Soloman Howard debuted at the San Francisco Opera in Turandot not long ago. But the bass, snazzily dressed in a gray suit and a black hat with guitars on his socks, made time to come to San Quentin State Prison to be a part of the first recital of its kind there. A couple years ago, Howard performed at Attica Prison in New York, and he loved the experience. “I really appreciated the audience,” he says.
Pat Thomas read Abbie Hoffman’s “Steal This Book” at age 10, after his 20-year-old brother brought it home. Thomas appreciated Hoffman’s humor, but years later wondered why he never heard much about Jerry Rubin, Hoffman’s co-founder of the Youth International Party, whose members called Yippees.
Countdown to Pearl Harbor Even though it’s been 75 years, there is still more to be learned about the attack on Pearl Harbor, at least for me.In this Pulitzer Prize-winning book, Twomey takes readers through the thoughts and actions of the Japanese government and military and their American counterparts in the 12 days before the attack.It comes back to “what did they know and when did they know it?”The actions, of in some cases, lack thereof, made a great deal of difference on what...
Muck Rack makes it simple to find people, tweets, or articles that mention any name, keyword, company, hashtag etc. We've compiled this guide to help you make the most of your search.
Selecting a term
Start searching tweets, articles from media outlets, articles mentioned in tweets, journalists'
names, titles and bios with some suggested searches:
Companies or Topics (e.g. iPhone, Microsoft)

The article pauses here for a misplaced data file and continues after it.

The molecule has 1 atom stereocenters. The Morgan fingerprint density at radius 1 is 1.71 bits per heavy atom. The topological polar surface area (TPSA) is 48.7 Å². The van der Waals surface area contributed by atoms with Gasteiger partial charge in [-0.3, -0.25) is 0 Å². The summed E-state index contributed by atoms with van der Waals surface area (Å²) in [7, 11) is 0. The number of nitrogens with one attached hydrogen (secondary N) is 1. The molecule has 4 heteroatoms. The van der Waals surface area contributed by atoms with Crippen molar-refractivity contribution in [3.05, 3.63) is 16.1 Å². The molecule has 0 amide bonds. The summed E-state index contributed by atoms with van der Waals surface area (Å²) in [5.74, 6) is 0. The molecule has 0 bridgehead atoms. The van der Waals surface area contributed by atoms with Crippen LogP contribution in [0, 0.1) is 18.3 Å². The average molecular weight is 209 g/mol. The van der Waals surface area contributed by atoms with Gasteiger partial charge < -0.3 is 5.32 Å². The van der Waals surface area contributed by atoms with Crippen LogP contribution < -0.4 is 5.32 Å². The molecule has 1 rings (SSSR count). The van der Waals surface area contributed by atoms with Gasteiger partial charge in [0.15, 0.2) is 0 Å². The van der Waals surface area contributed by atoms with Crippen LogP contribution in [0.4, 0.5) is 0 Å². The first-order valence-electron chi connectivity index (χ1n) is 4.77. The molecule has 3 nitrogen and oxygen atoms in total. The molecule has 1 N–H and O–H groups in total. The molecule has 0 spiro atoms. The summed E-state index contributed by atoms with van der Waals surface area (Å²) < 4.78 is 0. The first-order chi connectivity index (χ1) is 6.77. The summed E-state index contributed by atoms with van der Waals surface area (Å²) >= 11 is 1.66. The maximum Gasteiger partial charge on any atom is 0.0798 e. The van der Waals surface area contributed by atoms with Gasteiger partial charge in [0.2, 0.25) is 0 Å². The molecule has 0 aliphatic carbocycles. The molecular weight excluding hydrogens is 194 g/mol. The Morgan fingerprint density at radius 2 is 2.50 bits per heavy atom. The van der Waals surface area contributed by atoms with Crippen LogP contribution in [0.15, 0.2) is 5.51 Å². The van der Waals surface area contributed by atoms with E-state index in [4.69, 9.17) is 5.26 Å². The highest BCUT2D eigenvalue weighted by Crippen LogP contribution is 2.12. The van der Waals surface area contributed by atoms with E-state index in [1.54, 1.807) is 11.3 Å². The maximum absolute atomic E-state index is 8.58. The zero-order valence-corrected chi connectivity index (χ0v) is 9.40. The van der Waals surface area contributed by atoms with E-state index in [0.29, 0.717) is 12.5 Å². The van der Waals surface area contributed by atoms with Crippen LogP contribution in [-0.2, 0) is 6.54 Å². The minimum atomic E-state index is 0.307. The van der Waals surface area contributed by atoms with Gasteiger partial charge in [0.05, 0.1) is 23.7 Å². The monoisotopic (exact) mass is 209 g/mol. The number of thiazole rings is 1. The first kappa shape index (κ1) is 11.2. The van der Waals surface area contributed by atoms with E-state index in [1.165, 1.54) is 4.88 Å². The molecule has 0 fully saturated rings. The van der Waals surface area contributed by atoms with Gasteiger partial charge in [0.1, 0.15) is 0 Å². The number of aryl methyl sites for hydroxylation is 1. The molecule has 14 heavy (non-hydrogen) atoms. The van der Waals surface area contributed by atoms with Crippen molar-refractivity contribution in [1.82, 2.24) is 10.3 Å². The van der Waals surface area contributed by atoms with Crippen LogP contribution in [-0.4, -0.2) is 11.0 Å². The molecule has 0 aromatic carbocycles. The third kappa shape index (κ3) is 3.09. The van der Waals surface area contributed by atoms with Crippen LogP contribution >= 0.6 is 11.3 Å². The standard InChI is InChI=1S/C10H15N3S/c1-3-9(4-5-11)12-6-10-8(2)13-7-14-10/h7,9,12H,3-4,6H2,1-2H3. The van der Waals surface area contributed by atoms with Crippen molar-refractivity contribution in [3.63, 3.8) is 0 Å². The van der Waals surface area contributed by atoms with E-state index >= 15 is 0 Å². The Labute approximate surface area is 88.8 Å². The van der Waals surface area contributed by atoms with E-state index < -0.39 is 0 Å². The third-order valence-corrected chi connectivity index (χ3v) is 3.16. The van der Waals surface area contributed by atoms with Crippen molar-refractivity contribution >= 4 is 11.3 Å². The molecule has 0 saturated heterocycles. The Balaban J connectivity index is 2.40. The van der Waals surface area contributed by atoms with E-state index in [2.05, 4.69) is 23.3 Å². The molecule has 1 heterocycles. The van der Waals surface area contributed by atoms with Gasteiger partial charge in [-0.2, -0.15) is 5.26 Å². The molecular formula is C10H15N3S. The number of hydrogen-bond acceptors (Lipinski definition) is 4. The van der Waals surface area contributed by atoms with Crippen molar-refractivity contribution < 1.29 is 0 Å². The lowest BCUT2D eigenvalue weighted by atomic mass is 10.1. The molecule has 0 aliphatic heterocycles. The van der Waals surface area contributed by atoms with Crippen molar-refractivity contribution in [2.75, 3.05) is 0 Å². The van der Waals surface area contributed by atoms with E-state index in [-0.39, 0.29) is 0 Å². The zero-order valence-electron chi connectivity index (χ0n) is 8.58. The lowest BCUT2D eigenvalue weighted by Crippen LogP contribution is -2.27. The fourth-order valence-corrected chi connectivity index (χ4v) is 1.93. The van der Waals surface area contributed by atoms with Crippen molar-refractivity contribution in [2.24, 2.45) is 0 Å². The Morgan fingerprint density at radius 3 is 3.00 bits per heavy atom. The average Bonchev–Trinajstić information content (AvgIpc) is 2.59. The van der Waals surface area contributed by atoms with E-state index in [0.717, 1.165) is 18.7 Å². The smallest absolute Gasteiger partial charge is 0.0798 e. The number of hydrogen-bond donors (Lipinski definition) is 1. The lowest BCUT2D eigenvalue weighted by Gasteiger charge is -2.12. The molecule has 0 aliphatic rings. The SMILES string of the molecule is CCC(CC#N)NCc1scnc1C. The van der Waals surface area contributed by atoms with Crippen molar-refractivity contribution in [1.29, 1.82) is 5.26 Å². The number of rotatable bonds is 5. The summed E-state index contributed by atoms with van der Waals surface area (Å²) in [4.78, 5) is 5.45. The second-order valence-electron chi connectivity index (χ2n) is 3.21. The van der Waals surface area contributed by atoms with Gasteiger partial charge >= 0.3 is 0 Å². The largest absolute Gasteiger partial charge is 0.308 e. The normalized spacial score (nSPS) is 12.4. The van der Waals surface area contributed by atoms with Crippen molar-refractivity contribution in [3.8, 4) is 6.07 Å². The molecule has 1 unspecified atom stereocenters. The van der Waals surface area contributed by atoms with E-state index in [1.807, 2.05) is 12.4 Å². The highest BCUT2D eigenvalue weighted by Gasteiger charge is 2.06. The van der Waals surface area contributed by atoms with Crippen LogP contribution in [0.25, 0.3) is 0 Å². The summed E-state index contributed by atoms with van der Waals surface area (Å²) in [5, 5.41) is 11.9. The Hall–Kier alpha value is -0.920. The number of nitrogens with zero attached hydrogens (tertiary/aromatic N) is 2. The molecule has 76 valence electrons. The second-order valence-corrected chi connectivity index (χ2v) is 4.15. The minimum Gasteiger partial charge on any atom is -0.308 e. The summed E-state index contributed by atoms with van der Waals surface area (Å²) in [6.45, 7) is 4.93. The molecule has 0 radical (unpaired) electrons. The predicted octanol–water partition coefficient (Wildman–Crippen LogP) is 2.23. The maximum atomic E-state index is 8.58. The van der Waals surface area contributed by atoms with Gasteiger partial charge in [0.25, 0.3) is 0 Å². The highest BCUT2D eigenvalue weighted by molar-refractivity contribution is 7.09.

Phrases (e.g. "cloud computing") — use quotes to keep the terms together
Twitter handles (e.g. @username) — returns those who have mentioned or replied to
Names (e.g. "David Pogue")
Hashtags (e.g. #sxsw, #london2012)
Bio details (e.g. vegan, Olympics, father)
Muck Rack's Advanced Search allows for many boolean operators.
Find results that mention multiple specified terms, use AND or
+. For example, ensure each result contains both Elon Musk and Mark Zuckerberg by
searching Musk AND Zuckerberg or Musk + Zuckerberg.
Use the operators OR or , to broaden your search when you'd like either of
multiple terms to appear in results. (This is the default behavior of our search when no operators
are used). For example, results will contain either cake or cookie by searching cake OR cookie or cake,cookie
Use NOT or - to subtract results from your search. For
example, searching Disney will yield results about the Walt Disney Company as well as Walt Disney
World Resort. To exclude mentions of Disney World, search for Disney -World or Disney
When using one of these operators with a phrase, enclose it in quotation marks. For example, you can
find results about smartphones excluding Apple's iPhone 4S by searching smartphone -"iPhone
Exact case matching or punctuation
If you're searching for a brand name or keyword that relies on specific punctuation marks or capitalization, you can
find results that match your exact query by adding matchcase: before the keyword you're searching for, like matchcase:E*TRADE .
Use parentheses to separate multiple
boolean phrases. For example, to find journalists talking about having fun in Disney World or
Disneyland, search for ("disney world" OR disneyland) AND fun.
An asterisk can be used to search for any variation of a root word truncated by the asterisk. For example, searching for admin* will return results for administrator, administration, administer, administered, etc.
A near operator is an AND operator where you can control the distance between the words. You can vary the distance the near operation uses by adding a forward slash and number (between 0-99) such as strawberries NEAR/10 "whipped cream", which means the strawberries must exist within 10 words of "whipped cream".